Attractor

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An attractor is the set of states a System tends to be in given what it is or how it can maintain its boundaries. An attractor defines a stable system; a system’s possible attractors can be more abstractly represented in an Attractor Landscape.

In mathematical terms,

[a]n attractor is a set of states (points in the phase space) … towards which neighboring states in a given basin of attraction asymptotically approach in the course of dynamic evolution. An attractor is defined as the smallest unit which cannot be itself decomposed into two or more attractors with distinct basins of attraction. This restriction is necessary since a Dynamical System may have multiple attractors, each with its own basin of attraction.Weisstein

This means that an attractor’s states are never actualised themselves, but the system tends to be in states as close as possible to them. Keeping this in mind, we can adopt the slightly looser formulation of a system being in an attractor state as actually meaning “in a state very nearby”, i.e. in the region around the attractor itself.

The system’s “movement” towards its attractor states can be described as a gradient flow in the state space’s vector field, i.e. as a continuous succession of states which takes the “shortest way” or “steepest descent” to an attractor.

The evolution function describing these gradient flows is the Lyapunov function:

The way something moves through this space depends on its Lyapunov function. This is a mathematical quantity that describes how a system is likely to behave under specific conditions. It returns the probability of being in any particular state as a function of that state (or, put differently, as a function of the system’s position in the state space …). If we know the Lyapunov function for each state of the system, we can write down its flow from one state to the next – and so characterise the existence of the whole system in terms of that flow.Friston (2017)

The gradient flows can be decomposed into fluctuation and oscillation, the system-specific composition of which determines the type of attractor the flows correspond to and the kind of system they describe:Friston (2019). Notice how this classification and description resonates with Dave Snowden’s Cynefin Framework.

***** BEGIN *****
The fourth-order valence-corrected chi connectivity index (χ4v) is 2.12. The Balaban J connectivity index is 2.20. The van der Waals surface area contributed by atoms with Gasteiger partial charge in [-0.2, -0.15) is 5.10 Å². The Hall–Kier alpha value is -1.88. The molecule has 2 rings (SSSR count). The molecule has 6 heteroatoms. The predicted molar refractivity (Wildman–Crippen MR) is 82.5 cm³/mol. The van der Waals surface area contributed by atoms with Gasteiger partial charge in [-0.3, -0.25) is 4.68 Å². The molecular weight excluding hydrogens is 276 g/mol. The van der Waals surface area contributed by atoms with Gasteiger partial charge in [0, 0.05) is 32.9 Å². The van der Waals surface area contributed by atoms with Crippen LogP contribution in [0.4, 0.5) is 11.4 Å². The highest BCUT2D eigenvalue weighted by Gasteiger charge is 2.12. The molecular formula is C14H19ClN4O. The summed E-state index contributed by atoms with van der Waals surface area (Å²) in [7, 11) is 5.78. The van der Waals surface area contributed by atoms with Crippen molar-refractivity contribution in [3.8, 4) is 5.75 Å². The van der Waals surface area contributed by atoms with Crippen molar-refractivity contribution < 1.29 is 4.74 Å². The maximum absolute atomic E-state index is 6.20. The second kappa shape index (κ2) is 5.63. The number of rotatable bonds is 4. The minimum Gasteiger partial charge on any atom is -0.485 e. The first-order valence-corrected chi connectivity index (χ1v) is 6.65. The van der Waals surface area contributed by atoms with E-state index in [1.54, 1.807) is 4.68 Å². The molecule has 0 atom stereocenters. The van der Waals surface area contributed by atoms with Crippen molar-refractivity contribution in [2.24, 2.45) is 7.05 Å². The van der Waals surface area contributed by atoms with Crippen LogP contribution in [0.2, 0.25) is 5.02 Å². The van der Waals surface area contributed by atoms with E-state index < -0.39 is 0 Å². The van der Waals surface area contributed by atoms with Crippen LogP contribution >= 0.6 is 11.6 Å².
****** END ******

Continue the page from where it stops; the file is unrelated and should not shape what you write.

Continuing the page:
We are interested in systems that are, have been, or could be stable, so the last category is of special importance to us.

References

An Attractor Defines a Stable System

Since the “states that will actually be observed in [a] System are the Attractors”Abraham & Shaw (1992), 13 , we can identify any system as we observe it with its attractors.

Attractor Landscape

An attractor landscape is an abstraction of the State Space of a System.

Complex System

A complex system is a Dynamical System that has the following attributes:[^derived] - It consists of a large network of individual components.

Concepts Are Attractors

Because Concepts are compressed models, and Models are Systems themselves, Concepts are also systems.

Dynamical System

A dynamical system is a System that changes over time.

Move up and Down in the Hierarchy of Systems

The world is a hierarchy of systems.

Revolutions Try to Force Systems into Imaginary Attractors

All political revolutionaries imagine a future constellation of their society and, if and when they succeed in disrupting the old system, use Power to implement the new one.

Scale Free Abstraction

We want a Sensemaking Framework that helps maximise scope, detail, and cognitive efficiency of Sensemaking.

State Space

A state space (or, which is roughly equivalent, phase space) is the set of all possible states of a Dynamical System; each state of the system corresponds to a unique point in the state space.

Strategy Is a Pattern of Actions

On an abstract level, Strategy is a set of System activities, structured in a process.

The World Is a Hierarchy of Systems

When thinking about ontology, i.